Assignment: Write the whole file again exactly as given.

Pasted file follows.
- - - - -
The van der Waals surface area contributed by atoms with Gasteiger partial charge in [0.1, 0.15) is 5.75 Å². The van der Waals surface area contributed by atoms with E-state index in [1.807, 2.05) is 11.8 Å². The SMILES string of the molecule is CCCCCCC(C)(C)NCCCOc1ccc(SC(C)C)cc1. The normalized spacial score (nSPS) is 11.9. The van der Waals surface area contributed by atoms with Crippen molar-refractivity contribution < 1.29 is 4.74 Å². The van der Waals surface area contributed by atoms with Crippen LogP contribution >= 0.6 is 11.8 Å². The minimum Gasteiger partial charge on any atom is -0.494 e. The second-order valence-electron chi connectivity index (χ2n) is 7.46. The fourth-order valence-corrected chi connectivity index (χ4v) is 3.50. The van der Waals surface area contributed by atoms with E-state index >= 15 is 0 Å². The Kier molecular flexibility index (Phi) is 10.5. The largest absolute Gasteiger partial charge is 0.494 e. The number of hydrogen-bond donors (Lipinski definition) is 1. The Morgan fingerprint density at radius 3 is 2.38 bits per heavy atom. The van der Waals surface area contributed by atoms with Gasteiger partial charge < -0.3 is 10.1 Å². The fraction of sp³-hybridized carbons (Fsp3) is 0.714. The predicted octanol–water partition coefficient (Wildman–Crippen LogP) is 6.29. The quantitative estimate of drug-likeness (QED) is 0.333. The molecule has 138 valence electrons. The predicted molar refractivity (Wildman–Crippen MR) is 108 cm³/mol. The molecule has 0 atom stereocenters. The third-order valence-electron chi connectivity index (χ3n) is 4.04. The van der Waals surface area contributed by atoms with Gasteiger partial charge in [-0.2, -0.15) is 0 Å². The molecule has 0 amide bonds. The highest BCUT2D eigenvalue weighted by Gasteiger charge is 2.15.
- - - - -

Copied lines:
The van der Waals surface area contributed by atoms with Gasteiger partial charge in [0.1, 0.15) is 5.75 Å². The van der Waals surface area contributed by atoms with E-state index in [1.807, 2.05) is 11.8 Å². The SMILES string of the molecule is CCCCCCC(C)(C)NCCCOc1ccc(SC(C)C)cc1. The normalized spacial score (nSPS) is 11.9. The van der Waals surface area contributed by atoms with Crippen molar-refractivity contribution < 1.29 is 4.74 Å². The van der Waals surface area contributed by atoms with Crippen LogP contribution >= 0.6 is 11.8 Å². The minimum Gasteiger partial charge on any atom is -0.494 e. The second-order valence-electron chi connectivity index (χ2n) is 7.46. The fourth-order valence-corrected chi connectivity index (χ4v) is 3.50. The van der Waals surface area contributed by atoms with E-state index >= 15 is 0 Å². The Kier molecular flexibility index (Phi) is 10.5. The largest absolute Gasteiger partial charge is 0.494 e. The number of hydrogen-bond donors (Lipinski definition) is 1. The Morgan fingerprint density at radius 3 is 2.38 bits per heavy atom. The van der Waals surface area contributed by atoms with Gasteiger partial charge < -0.3 is 10.1 Å². The fraction of sp³-hybridized carbons (Fsp3) is 0.714. The predicted octanol–water partition coefficient (Wildman–Crippen LogP) is 6.29. The quantitative estimate of drug-likeness (QED) is 0.333. The molecule has 138 valence electrons. The predicted molar refractivity (Wildman–Crippen MR) is 108 cm³/mol. The molecule has 0 atom stereocenters. The third-order valence-electron chi connectivity index (χ3n) is 4.04. The van der Waals surface area contributed by atoms with Gasteiger partial charge in [-0.2, -0.15) is 0 Å². The molecule has 0 amide bonds. The highest BCUT2D eigenvalue weighted by Gasteiger charge is 2.15.